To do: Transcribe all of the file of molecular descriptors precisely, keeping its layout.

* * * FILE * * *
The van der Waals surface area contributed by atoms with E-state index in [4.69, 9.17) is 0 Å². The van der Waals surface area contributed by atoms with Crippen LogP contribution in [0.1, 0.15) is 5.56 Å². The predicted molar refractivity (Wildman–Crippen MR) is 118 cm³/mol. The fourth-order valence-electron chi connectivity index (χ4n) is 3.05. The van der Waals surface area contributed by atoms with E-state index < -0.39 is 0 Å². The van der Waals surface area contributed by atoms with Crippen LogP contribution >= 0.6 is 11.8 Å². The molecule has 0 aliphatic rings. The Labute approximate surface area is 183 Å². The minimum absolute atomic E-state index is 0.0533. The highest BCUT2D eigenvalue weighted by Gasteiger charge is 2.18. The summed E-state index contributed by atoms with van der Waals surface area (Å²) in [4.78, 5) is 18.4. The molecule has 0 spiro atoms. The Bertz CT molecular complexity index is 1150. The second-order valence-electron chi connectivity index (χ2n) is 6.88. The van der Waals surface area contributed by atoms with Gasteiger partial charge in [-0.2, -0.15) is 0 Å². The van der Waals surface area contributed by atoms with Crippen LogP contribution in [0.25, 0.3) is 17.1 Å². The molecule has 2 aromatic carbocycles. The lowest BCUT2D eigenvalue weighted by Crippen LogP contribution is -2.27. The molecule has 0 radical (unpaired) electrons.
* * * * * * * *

The van der Waals surface area contributed by atoms with E-state index in [4.69, 9.17) is 0 Å². The van der Waals surface area contributed by atoms with Crippen LogP contribution in [0.1, 0.15) is 5.56 Å². The predicted molar refractivity (Wildman–Crippen MR) is 118 cm³/mol. The fourth-order valence-electron chi connectivity index (χ4n) is 3.05. The van der Waals surface area contributed by atoms with E-state index < -0.39 is 0 Å². The van der Waals surface area contributed by atoms with Crippen LogP contribution >= 0.6 is 11.8 Å². The molecule has 0 aliphatic rings. The Labute approximate surface area is 183 Å². The minimum absolute atomic E-state index is 0.0533. The highest BCUT2D eigenvalue weighted by Gasteiger charge is 2.18. The summed E-state index contributed by atoms with van der Waals surface area (Å²) in [4.78, 5) is 18.4. The molecule has 0 spiro atoms. The Bertz CT molecular complexity index is 1150. The second-order valence-electron chi connectivity index (χ2n) is 6.88. The van der Waals surface area contributed by atoms with Gasteiger partial charge in [-0.2, -0.15) is 0 Å². The van der Waals surface area contributed by atoms with Crippen LogP contribution in [0.25, 0.3) is 17.1 Å². The molecule has 2 aromatic carbocycles. The lowest BCUT2D eigenvalue weighted by Crippen LogP contribution is -2.27. The molecule has 0 radical (unpaired) electrons.